(The opinions expressed here are those of the author, a columnist for Reuters.)
LONDON, March 19 (Reuters) - CME Group will launch a physically delivered North American aluminium contract this May.
It represents the most credible challenge to the London Metal Exchange's (LME) pricing franchise in the global aluminium market since ... well, since the CME's previous aluminium contract.
It's easy to forget now, but CME has been here before. Twice.
The first foray by CME predecessor COMEX into aluminium trading fizzled out in 1989. It tried again in 1999 with a fully deliverable contract.
At one stage in 2003, COMEX-registered warehouses in Owensboro, Maceo and Clarksville held almost 200,000 tonnes of aluminium. But by then the initial trading impetus had already faded, and the contract lapsed into a long period of dormancy before being finally put out of its misery in 2009.
Will it be third time lucky for CME?
Certainly, the breakdown of the existing aluminium pricing model, starting in the U.S. Midwest, has created a genuine need for a new hedging tool-kit.
The question is whether CME can capitalise on this before the LME itself reacts.
Pricing in the aluminium market has historically been similar to other industrial metals traded on the LME.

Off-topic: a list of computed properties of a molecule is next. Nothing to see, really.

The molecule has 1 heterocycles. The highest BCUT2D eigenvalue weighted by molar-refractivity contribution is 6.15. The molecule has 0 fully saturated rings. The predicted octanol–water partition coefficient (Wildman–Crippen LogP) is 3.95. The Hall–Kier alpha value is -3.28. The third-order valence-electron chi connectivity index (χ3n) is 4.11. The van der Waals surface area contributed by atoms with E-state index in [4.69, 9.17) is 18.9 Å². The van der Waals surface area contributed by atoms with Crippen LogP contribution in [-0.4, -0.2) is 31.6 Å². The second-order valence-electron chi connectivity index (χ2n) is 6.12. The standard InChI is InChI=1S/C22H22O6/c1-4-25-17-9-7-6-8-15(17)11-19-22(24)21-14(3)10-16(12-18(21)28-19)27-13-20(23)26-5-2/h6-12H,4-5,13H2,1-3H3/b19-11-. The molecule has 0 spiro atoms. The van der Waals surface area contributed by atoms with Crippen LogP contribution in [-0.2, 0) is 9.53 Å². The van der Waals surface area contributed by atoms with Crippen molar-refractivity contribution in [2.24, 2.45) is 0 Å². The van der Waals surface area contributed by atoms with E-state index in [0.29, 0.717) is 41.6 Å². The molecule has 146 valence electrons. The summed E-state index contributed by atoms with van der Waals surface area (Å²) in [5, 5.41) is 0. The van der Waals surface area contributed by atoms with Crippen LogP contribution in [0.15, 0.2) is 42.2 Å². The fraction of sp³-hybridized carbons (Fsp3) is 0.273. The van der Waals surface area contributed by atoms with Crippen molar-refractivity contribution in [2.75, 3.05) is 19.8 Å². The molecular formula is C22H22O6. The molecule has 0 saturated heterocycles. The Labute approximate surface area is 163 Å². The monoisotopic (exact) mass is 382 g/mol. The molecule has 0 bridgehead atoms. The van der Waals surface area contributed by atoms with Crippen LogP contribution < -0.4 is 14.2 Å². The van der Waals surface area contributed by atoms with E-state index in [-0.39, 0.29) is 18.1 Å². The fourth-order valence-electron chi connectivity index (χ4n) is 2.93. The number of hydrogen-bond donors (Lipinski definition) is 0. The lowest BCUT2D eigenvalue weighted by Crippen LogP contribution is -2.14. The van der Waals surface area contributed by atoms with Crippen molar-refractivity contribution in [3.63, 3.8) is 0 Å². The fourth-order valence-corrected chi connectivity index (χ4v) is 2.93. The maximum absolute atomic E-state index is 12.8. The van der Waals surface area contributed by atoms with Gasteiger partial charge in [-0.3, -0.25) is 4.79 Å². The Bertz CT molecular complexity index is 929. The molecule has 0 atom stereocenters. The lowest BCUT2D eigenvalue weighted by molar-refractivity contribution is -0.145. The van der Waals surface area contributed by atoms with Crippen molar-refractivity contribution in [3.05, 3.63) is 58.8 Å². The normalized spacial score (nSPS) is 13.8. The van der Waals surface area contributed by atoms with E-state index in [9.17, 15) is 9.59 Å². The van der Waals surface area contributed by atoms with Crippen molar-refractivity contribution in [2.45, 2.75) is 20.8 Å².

The LME generated a global reference price, overlaying which was a physical premium representing the additional cost to be paid by an aluminium user to get the stuff delivered to the door-step.
The relationship between the parts and the whole, the "all-in" price, was generally stable, albeit with regional variability depending on local supply-demand dynamics.
Over the last few years, however, that pricing model has splintered, with the premium accounting for an ever-rising part of the "all-in" price.
****************************************************** Graphic on global aluminium premiums: http://link.reuters.com/cyr27v Graphic on Japanese quarterly premiums vs "all-in" price: http://link.reuters.com/der27v
Views in the aluminium industry as to why this has happened are polarized.
Aluminium consumers including drinks companies such as MillerCoors have laid the blame on the LME warehouse system, specifically the long load-out queues to get metal out of locations such as Detroit. Some are even pursuing legal action against the LME and its warehouse operators.
Producers and parts of the analyst community are not so sure, arguing that the queues themselves are symptoms of deeper problems, particularly the combination of huge legacy stocks and investors' appetite for financing those stocks in a negative real interest rate environment.
The only thing that both sides of this often heated argument agree on is that, as of now, there is a real risk-management problem for the entire aluminium supply chain.
The premium, or as it is now frequently described, the discount to the "all-in" price, cannot be properly hedged.
When it was a relatively stable and small component of the "all-in" price, that was not a problem. When it accounts for 20 percent and more, as it did at the start of this year, it opens up a black hole in risk management programmes.